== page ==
Local talent turns out to be vital to reach big markets
Originally published in www.bwob.ca.
Tuesday January 17th, 2012
The best way to learn is by doing, according to James Appleyard, chief executive officer and chairman of Artez Interactive Inc. of Toronto. He has learned how to sell his firm's Web-based fundraising solutions to charities in the United States, U.K. and Australia by doing just that.
Appleyard sees Artez as an electronic alternative for the clipboard-toting fundraiser knocking on doors. Sitting at a computer, the fundraiser can instead register for an event and ask for support from hundreds of people through his or her e-mail address book. "Suddenly, the money's flowing in, because people are likely to say yes when we're part of one another's social network," he says.
Appleyard, 43, has an MBA from the Rotman School of Management at the University of Toronto, and is a former professor of management at the University of Toronto's Mississauga campus. Artez was established in 1998 to create custom online fundraising applications for large charities. The business took off after 2003, when the company realized it could create a product for many types of charities without having to rebuild its functionality each time. Version 1 was released in 2004; the company is soon to release version 153. Artez has 50 employees and satellite offices in Boston and Melbourne, Australia.
What have you learned about launching your product in foreign markets?
The best way to learn in these markets is to participate in these markets. You could go online and do all sorts of research, but the most powerful lessons come from our activity in those markets. I think it is about information gathering, but you don't want to go into an analysis paralysis.
How did you penetrate the U.S. market?
It was a bit of a winding road for us, frankly. First, we sold from our Toronto office, because the time differences allow that. Then we tried working with a reseller in the U.S., but found that wasn't scaling adequately. The reseller wasn't growing quickly enough to pursue the market opportunities, so we decided to open under our own steam.
That's made the difference. We've really accelerated sales in the U.S. because of our local presence. It's such a large and complex market. So we hired people who had relevant industry experience in that market. We've got two people in that office today [in Boston] and they're both Americans.
What do you mean by reseller?
An organization selling related products-in this case, consulting services to charities. So they would sell their consulting services along with our product.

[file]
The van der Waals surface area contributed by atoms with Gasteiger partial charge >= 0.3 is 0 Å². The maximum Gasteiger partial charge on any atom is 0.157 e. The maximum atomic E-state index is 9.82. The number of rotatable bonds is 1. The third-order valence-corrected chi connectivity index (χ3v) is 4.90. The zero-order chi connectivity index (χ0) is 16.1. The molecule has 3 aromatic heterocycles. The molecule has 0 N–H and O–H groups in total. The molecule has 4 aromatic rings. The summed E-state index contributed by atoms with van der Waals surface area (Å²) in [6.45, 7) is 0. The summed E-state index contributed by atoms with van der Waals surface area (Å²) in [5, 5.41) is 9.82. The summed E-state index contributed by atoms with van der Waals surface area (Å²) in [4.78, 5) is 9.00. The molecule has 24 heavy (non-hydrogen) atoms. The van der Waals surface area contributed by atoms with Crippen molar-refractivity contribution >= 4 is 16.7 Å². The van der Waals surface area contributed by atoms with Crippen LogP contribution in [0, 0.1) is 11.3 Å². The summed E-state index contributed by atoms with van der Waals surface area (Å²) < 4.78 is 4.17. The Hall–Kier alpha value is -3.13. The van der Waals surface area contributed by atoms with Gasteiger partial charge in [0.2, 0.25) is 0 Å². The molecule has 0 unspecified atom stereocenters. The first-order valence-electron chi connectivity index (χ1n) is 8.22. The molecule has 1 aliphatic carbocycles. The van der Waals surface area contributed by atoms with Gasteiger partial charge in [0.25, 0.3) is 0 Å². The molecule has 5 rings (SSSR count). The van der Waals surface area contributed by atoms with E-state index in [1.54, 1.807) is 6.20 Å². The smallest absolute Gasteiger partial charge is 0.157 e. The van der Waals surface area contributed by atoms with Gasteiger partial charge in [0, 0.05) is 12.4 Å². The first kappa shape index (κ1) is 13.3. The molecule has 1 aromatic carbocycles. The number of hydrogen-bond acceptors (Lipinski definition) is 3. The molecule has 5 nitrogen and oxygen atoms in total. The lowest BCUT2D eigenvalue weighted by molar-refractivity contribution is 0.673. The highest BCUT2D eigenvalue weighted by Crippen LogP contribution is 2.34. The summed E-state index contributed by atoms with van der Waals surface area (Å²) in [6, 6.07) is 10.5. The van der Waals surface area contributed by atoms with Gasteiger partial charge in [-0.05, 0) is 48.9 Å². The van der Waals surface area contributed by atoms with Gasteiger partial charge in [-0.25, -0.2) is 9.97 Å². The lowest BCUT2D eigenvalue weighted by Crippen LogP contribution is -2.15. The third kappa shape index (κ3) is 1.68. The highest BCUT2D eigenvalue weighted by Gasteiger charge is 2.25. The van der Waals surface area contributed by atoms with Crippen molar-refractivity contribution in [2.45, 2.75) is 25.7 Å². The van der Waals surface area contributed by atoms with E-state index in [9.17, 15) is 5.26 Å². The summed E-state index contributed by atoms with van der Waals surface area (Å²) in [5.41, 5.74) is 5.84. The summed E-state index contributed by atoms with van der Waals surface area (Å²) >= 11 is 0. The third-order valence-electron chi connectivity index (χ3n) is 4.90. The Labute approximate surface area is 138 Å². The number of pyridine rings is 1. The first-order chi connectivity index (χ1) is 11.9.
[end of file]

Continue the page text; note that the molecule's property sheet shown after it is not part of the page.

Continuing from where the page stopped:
Why did you try a reseller first?
Because we didn't have the capital at that point to go opening offices in other places. We just didn't have the scale to be able to achieve it. We thought that the reseller path in that market was the path of least resistance.
What should business people know about the U.S. market?
There's so much more segmentation in that market. You really need to focus on the segments where you can be the most successful. It's simply harder to build a brand and to be known, because the market is so large. There are about 80,000 charities in Canada, and in the U.S., there are more than a million. It's just unimaginable how many charities there are.
How do you get your word out?
We found ways to communicate with charities internationally, without having to travel to them for one-on-one meetings. That is not a scalable way to grow a business, and it's also a way to spend an awful lot of money on plane tickets.
Five years ago, we started organizing conferences that we call Artez Interaction. They aren't really about us, though. They build a brand for us, but they're a forum for charities to share best practices with one another. Wherever we hold them, we fly in experts from other parts of the world so our clients can get a global perspective for their work.
We started with these in Toronto, and we've taken them on the road. We've offered them in Washington, San Francisco, London and Sydney, and we still do them every fall in Toronto. We've also taken our message online. Our communications team organizes dozens and dozens of webinars every year on all sorts of topics of use to fundraisers, and we archive them on our website. Thousands of organizations have benefited.
It's marketing, and it contributes to thought leadership and to the common good. It's not just a U.S. story; it also allows us to talk to the right people in the U.S. without spending undue amounts of money.
How are the U.S., U.K. and Australian markets different?
It's important to understand what stage of development each market is at. In the U.S., it's more competitive for us. There are businesses in the U.S. that are similar to us, and they're larger. We're going into their territory and challenging them by talking to what they would consider to be their natural customers. The situation is different in the U.K. and Australia. There is some local competition, but it is not as developed. We found Australia a very comfortable market to do business in because the scale of the charities and what they were doing was very similar to Canada.
How about the U.K.?
We started with a reseller, and we're still working with a reseller. It's worked well, because the reseller does have scale. They have enough feet on the street and are able to grow the business at an acceptable pace. We built a really trusting relationship with this partner, and it feels like a team effort in that market.
This article has been edited for length and clarity.
By Sean Fine
Originally published in www.bwob.ca.